Richen Management, LLC
B-417888: Nov 6, 2019
- Full Report:
Richen Management, LLC, a small business concern located in Dover-Foxcroft, Maine, protests the award of a contract to Sparkle Janitorial Services, Inc., also a small business concern, of Detroit, Michigan, under request for proposals (RFP) No. 47PF0019R0070, issued by the General Services Administration (GSA) for janitorial and related services. Richen argues that the best-value tradeoff and source selection decision was unreasonable.
We deny the protest.
Matter of: Richen Management, LLC
Date: November 6, 2019
Agency’s selection of a higher-rated, higher-priced proposal for award is unobjectionable where the agency’s best-value tradeoff decision was reasonable and consistent with the terms of the solicitation.
Richen Management, LLC, a small business concern located in Dover-Foxcroft, Maine, protests the award of a contract to Sparkle Janitorial Services, Inc., also a small business concern, of Detroit, Michigan, under request for proposals (RFP) No. 47PF0019R0070, issued by the General Services Administration (GSA) for janitorial and related services. Richen argues that the best‑value tradeoff and source selection decision was unreasonable.
We deny the protest.
On May 3, 2019, GSA issued the solicitation, which was set aside for Historically Underutilized Business Zone (HUBZone) small businesses, and issued under the procedures of Federal Acquisition Regulation (FAR) part 15. RFP at 85; Agency Report (AR), Tab A, Source Selection Decision/Price Negotiation Memorandum (SSD/PNM) at 1-2. The solicitation sought janitorial and related services at three locations in Michigan--Blue Water Bridge, Ambassador Bridge, and the Detroit Metro Airport--and required that the contractor provide the management, supervision, manpower, equipment, and supplies necessary for these janitorial and related services. RFP § B.1. The solicitation anticipated the award of a fixed-price contract for a base year and four 12-month options. Id. at 1, 151.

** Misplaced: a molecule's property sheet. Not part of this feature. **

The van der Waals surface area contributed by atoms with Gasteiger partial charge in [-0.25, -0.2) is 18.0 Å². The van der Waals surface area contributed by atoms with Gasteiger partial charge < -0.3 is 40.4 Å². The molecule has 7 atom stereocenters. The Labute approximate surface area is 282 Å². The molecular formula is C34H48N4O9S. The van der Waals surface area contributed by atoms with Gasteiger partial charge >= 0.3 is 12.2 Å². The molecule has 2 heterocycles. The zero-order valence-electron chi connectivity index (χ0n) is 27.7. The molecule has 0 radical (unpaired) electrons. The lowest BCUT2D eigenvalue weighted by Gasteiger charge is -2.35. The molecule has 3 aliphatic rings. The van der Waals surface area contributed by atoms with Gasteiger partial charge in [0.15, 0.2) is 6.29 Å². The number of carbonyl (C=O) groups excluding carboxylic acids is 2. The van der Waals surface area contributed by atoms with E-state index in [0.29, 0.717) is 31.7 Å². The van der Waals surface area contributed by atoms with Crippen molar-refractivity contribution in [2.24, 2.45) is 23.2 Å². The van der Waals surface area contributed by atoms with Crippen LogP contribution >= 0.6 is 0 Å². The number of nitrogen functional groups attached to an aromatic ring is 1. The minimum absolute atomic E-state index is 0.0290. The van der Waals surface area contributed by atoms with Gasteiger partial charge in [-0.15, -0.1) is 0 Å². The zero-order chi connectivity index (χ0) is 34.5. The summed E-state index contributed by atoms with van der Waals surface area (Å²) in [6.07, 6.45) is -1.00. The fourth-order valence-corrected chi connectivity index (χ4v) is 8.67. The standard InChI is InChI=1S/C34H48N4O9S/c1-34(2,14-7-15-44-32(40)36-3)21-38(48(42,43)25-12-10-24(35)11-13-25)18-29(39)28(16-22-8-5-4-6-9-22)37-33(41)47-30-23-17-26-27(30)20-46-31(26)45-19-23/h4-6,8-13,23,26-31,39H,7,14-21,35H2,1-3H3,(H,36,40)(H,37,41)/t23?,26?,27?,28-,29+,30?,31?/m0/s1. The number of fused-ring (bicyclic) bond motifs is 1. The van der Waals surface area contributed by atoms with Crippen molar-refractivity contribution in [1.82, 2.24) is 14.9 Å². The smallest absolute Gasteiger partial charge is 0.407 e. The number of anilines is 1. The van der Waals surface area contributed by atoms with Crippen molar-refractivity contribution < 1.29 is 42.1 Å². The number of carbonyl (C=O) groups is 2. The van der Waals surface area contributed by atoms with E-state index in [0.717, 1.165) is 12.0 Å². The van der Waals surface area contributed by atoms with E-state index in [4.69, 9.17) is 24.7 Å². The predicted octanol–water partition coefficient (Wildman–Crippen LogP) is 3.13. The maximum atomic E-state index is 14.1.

The solicitation provided for award on a best-value tradeoff basis considering the following two evaluation factors: price and past performance. Id. § M.1. The solicitation provided that past performance was “significantly more important” than price. Id.
Under the past performance factor, offerors were instructed to identify a minimum of three references from contracts considered recent and relevant in demonstrating their ability to perform the RFP’s requirements. Id. § L.6. The solicitation provided that the agency would evaluate the offeror’s past performance by analyzing those references, and interviewing the offeror’s current and past customers. Id. The solicitation also allowed the contracting officer to analyze “any other relevant contract” of the offeror. Id.
GSA received six proposals prior to the June 3 closing date, including those of Richen and Sparkle. AR, Tab A, SSD/PNM at 1-2. Following the evaluation, the contracting officer established a competitive range, which included Richen and Sparkle. Id. The agency entered into discussions with all of the offerors in the competitive range and requested revised proposals. Id. at 2. The agency evaluated the revised proposals submitted by Richen and Sparkle as follows:
Total Evaluated Price
Id. at 11.
Sparkle received a past performance rating of excellent. Id. at 14. Sparkle’s total evaluated price was approximately 1.2 percent above the government cost estimate. Id. at 14-15. Richen, on the other hand, received the lowest past performance rating among qualified offerors of satisfactory. Id. at 15. Richen’s total evaluated price was 23.6 percent less than the government cost estimate. Id. at 11.
Ultimately, the source selection authority (SSA) concluded that, although Richen’s proposal was lower priced, Sparkle’s past performance was “significantly better” and thus offered the best value to the government. Id. at 16. Based on this evaluation, GSA awarded the contract to Sparkle on August 1, 2019, and notified Richen of the award decision that same day. Protest at 7. After requesting and receiving a debriefing, Richen filed this protest with our Office. Id. at 8-10.
Richen challenges the agency’s best-value tradeoff analysis, arguing that the agency failed to justify its decision to select a higher-rated, higher-priced proposal as the best value to the government. For the reasons discussed below, we find no basis to sustain the protest.